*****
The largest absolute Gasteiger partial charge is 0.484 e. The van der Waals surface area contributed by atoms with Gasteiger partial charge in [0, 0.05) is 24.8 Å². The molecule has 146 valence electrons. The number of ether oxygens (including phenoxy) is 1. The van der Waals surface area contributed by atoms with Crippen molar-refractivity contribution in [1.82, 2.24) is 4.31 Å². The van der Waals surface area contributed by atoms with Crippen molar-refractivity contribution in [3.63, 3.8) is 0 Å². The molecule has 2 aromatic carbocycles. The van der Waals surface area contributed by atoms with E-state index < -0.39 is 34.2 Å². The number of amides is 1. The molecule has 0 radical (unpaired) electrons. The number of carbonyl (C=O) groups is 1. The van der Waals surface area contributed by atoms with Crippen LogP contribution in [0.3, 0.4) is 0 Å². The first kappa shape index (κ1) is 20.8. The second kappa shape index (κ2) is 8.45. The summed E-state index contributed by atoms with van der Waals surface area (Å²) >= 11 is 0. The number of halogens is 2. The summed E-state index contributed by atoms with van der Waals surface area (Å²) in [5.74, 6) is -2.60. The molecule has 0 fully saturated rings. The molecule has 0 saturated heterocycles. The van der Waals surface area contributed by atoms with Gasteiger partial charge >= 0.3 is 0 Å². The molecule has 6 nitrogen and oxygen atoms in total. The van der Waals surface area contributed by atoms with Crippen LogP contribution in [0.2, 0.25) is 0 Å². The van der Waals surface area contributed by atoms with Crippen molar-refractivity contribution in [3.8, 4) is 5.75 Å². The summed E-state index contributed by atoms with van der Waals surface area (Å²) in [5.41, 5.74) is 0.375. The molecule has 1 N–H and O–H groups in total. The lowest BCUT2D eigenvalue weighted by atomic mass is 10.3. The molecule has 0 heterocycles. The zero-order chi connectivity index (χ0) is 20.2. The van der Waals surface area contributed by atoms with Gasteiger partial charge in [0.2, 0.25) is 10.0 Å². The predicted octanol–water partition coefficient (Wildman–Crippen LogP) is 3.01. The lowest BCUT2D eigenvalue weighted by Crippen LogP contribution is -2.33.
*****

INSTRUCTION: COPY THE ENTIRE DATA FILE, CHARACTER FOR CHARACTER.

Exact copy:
The largest absolute Gasteiger partial charge is 0.484 e. The van der Waals surface area contributed by atoms with Gasteiger partial charge in [0, 0.05) is 24.8 Å². The molecule has 146 valence electrons. The number of ether oxygens (including phenoxy) is 1. The van der Waals surface area contributed by atoms with Crippen molar-refractivity contribution in [1.82, 2.24) is 4.31 Å². The van der Waals surface area contributed by atoms with Crippen molar-refractivity contribution in [3.63, 3.8) is 0 Å². The molecule has 2 aromatic carbocycles. The van der Waals surface area contributed by atoms with E-state index < -0.39 is 34.2 Å². The number of amides is 1. The molecule has 0 radical (unpaired) electrons. The number of carbonyl (C=O) groups is 1. The van der Waals surface area contributed by atoms with Crippen LogP contribution in [0.3, 0.4) is 0 Å². The first kappa shape index (κ1) is 20.8. The second kappa shape index (κ2) is 8.45. The summed E-state index contributed by atoms with van der Waals surface area (Å²) >= 11 is 0. The number of halogens is 2. The summed E-state index contributed by atoms with van der Waals surface area (Å²) in [5.74, 6) is -2.60. The molecule has 0 fully saturated rings. The molecule has 0 saturated heterocycles. The van der Waals surface area contributed by atoms with Gasteiger partial charge >= 0.3 is 0 Å². The molecule has 6 nitrogen and oxygen atoms in total. The van der Waals surface area contributed by atoms with Crippen LogP contribution in [0.2, 0.25) is 0 Å². The van der Waals surface area contributed by atoms with Crippen molar-refractivity contribution in [3.8, 4) is 5.75 Å². The summed E-state index contributed by atoms with van der Waals surface area (Å²) in [5.41, 5.74) is 0.375. The molecule has 1 N–H and O–H groups in total. The lowest BCUT2D eigenvalue weighted by atomic mass is 10.3. The molecule has 0 heterocycles. The zero-order chi connectivity index (χ0) is 20.2. The van der Waals surface area contributed by atoms with Gasteiger partial charge in [0.2, 0.25) is 10.0 Å². The predicted octanol–water partition coefficient (Wildman–Crippen LogP) is 3.01. The lowest BCUT2D eigenvalue weighted by Crippen LogP contribution is -2.33.